Brennan was given a recess appointment as an associate justice of the United States Supreme Court by President Dwight D. Eisenhower on October 15, 1956,[11] shortly before the 1956 presidential election, and was sworn into office the following day.[1] The president's advisers thought the appointment of a Roman Catholic Democrat from the Northeast would woo critical voters in the upcoming re-election campaign for Eisenhower, a Republican.[12] Cardinal Francis Spellman had asked Eisenhower to appoint a Catholic to the court. Brennan was one of two candidates who met Eisenhower's three criteria: experience on lower courts; relative youth and good health; and a Catholic.[13][14]

Brennan gained the attention of Herbert Brownell, United States Attorney General and Eisenhower's chief legal affairs adviser, when Brennan had to give a speech at a conference (as a substitute for New Jersey Supreme Court Chief Justice Arthur Vanderbilt).[15] To Brownell, Brennan's speech seemed to suggest a marked conservatism, especially on criminal matters.[15]

His nomination, formally submitted to the Senate Judiciary Committee on January 14, 1957,[11] faced a small amount of controversy from two angles. The National Liberal League opposed the nomination of a Catholic, thinking he would rely on his religious beliefs rather than the Constitution when ruling,[12] and Senator Joseph McCarthy had read transcripts of Brennan's speech where he decried overzealous anti-Communist investigations as "witch-hunts." After a confirmation hearing in which Brennan defended himself against McCarthy's attacks and proclaimed that he would rule solely on the basis of the Constitution and not on Church law,[16] he was confirmed by a near-unanimous vote, with only Senator McCarthy voting against him.[17]

Other factors playing into Brennan's appointment were his status as a state court judge – no state judge had been appointed to the High Court since Benjamin N. Cardozo in 1932 – and Eisenhower's desire to appear bipartisan after his appointments of two Republicans: Earl Warren (former Governor of California) and John Marshall Harlan II.[18]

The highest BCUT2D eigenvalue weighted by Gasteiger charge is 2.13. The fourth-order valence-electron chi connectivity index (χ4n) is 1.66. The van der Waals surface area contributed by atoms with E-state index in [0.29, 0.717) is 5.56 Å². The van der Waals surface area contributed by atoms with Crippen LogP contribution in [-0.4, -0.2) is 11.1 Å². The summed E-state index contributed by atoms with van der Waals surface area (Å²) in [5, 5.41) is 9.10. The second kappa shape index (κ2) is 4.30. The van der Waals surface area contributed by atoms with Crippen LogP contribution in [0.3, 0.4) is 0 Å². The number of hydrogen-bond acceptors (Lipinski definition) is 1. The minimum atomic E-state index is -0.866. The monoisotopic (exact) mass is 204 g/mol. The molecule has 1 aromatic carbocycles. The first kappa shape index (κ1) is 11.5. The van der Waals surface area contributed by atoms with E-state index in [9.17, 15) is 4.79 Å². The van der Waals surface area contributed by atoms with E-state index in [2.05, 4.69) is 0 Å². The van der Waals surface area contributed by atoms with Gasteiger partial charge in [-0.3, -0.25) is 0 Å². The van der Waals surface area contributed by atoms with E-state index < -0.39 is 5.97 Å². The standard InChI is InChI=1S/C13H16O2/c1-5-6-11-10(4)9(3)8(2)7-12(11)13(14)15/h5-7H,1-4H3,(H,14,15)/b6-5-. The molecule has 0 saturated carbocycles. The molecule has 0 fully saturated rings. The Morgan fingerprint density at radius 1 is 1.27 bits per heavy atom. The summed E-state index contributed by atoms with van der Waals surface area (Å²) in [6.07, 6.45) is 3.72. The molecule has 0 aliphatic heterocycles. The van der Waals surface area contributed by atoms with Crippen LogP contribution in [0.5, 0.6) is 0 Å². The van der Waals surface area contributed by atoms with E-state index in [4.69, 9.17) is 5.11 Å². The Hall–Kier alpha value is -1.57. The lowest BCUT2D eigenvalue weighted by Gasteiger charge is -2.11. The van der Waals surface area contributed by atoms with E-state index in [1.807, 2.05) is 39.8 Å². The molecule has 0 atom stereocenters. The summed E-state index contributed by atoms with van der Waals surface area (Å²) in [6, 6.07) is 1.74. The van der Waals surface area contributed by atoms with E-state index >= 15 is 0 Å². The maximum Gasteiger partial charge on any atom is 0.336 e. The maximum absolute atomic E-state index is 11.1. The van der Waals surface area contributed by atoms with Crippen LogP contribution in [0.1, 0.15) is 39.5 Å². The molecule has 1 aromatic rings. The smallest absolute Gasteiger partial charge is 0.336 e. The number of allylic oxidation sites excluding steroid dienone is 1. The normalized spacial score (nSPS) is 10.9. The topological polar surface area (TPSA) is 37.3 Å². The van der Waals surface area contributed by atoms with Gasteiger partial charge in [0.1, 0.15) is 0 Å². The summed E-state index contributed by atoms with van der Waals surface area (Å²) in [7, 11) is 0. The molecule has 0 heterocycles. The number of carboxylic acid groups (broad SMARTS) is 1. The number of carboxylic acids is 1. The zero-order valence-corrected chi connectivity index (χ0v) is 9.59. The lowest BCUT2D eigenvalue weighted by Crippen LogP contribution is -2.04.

Brennan filled the seat vacated by Justice Sherman Minton. He held the post until his retirement on July 20, 1990, for health reasons; he was succeeded on the Court by Justice David Souter. He was the last federal judge in active service to have been appointed to his position by President Eisenhower.[a] Brennan then taught at Georgetown University Law Center until 1994. With 1,360 opinions,[19] he is second only to William O. Douglas in number of opinions written while a Supreme Court justice.[20]

Warren Court

An outspoken liberal throughout his career, he played a leading role in the Warren Court's expansion of individual rights. Brennan played a behind-the-scenes role during the Warren Court, coaxing more conservative colleagues to join the Court's decisions. Brennan's opinions with respect to voting (Baker v. Carr), criminal proceedings (Malloy v. Hogan), the free speech and establishment clauses of the First Amendment (Roth v. United States), and civil rights (Green v. County School Board of New Kent County) were some of the most important opinions of the Warren Era. Brennan's role in expanding free speech rights under the First Amendment is particularly notable, as he wrote the Court's opinion in 1964's New York Times Co. v. Sullivan, which created constitutional restrictions on the law of libel. It was Brennan who coined the phrase "chilling effect", in 1965's Dombrowski v. Pfister. His close friendship with Chief Justice Warren, who frequently assigned Brennan the task of writing the majority opinion, led to the other justices nicknaming him the "deputy Chief".

In the 1962–1963 term, one of Brennan's law clerks was Richard A. Posner, who later became a founder of the field of Law and Economics and one of the most influential legal scholars in the United States.[21][22][23][24][25]

Burger and Rehnquist Courts

On the less liberal Burger Court, Brennan was a staunch opponent of the death penalty and a supporter of abortion rights and joined the majority in landmark rulings on both issues (Furman v. Georgia (1972) on the death penalty and Roe v. Wade (1973) on abortion). With the departure of moderate Potter Stewart in 1981, the ascension of the most conservative member of the court, William Rehnquist, to the position of Chief Justice, following the retirement of Warren Burger, Brennan found himself more frequently isolated. At times, his opinions would be joined only by Thurgood Marshall since, by 1975, they were the last remaining liberals of the Warren Court.[b] That like-mindedness led to both Brennan and Marshall's clerks referring to them as "Justice Brennan-Marshall" in the face of the court's heavy conservative opposition to the two. Brennan declared in Furman that he believed the death penalty violated the Eighth Amendment's prohibition on "cruel and unusual" punishment, and for his remaining years on the bench, he and Marshall dissented from every case upholding the imposition of the death penalty. He was able to convince no other justice of this view, but Justice Harry Blackmun would eventually agree in 1994, after Brennan's retirement.[26]